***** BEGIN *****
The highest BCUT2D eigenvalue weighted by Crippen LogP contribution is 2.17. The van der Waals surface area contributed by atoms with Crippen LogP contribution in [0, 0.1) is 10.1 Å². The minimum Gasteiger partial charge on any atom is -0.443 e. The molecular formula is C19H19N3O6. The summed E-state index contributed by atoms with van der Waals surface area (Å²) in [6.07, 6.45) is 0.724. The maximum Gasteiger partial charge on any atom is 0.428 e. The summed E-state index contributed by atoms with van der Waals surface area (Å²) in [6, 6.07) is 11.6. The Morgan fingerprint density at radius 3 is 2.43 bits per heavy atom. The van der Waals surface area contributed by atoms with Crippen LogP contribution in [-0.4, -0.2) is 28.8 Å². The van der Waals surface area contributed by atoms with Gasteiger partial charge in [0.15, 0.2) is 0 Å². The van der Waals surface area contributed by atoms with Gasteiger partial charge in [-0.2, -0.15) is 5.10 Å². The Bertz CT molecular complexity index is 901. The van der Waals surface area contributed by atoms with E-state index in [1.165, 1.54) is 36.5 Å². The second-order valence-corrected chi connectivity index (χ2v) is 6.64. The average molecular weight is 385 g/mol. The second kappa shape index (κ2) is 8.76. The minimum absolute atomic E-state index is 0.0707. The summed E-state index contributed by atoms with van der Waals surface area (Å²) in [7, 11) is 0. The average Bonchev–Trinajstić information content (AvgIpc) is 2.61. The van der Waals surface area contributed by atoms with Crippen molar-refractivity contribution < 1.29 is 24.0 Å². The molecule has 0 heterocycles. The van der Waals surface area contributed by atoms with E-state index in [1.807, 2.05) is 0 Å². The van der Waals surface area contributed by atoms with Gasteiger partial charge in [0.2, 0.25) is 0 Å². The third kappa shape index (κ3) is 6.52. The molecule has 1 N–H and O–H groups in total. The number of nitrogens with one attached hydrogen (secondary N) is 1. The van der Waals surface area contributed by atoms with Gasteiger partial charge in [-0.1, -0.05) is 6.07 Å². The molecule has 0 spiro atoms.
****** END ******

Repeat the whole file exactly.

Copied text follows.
The highest BCUT2D eigenvalue weighted by Crippen LogP contribution is 2.17. The van der Waals surface area contributed by atoms with Crippen LogP contribution in [0, 0.1) is 10.1 Å². The minimum Gasteiger partial charge on any atom is -0.443 e. The molecular formula is C19H19N3O6. The summed E-state index contributed by atoms with van der Waals surface area (Å²) in [6.07, 6.45) is 0.724. The maximum Gasteiger partial charge on any atom is 0.428 e. The summed E-state index contributed by atoms with van der Waals surface area (Å²) in [6, 6.07) is 11.6. The Morgan fingerprint density at radius 3 is 2.43 bits per heavy atom. The van der Waals surface area contributed by atoms with Crippen LogP contribution in [-0.4, -0.2) is 28.8 Å². The van der Waals surface area contributed by atoms with Gasteiger partial charge in [0.15, 0.2) is 0 Å². The van der Waals surface area contributed by atoms with Gasteiger partial charge in [-0.2, -0.15) is 5.10 Å². The Bertz CT molecular complexity index is 901. The van der Waals surface area contributed by atoms with E-state index in [1.165, 1.54) is 36.5 Å². The second-order valence-corrected chi connectivity index (χ2v) is 6.64. The average molecular weight is 385 g/mol. The second kappa shape index (κ2) is 8.76. The minimum absolute atomic E-state index is 0.0707. The summed E-state index contributed by atoms with van der Waals surface area (Å²) in [7, 11) is 0. The average Bonchev–Trinajstić information content (AvgIpc) is 2.61. The van der Waals surface area contributed by atoms with Crippen molar-refractivity contribution < 1.29 is 24.0 Å². The molecule has 0 heterocycles. The van der Waals surface area contributed by atoms with E-state index in [1.807, 2.05) is 0 Å². The van der Waals surface area contributed by atoms with Gasteiger partial charge in [0.2, 0.25) is 0 Å². The third kappa shape index (κ3) is 6.52. The molecule has 1 N–H and O–H groups in total. The number of nitrogens with one attached hydrogen (secondary N) is 1. The van der Waals surface area contributed by atoms with Gasteiger partial charge in [-0.1, -0.05) is 6.07 Å². The molecule has 0 spiro atoms.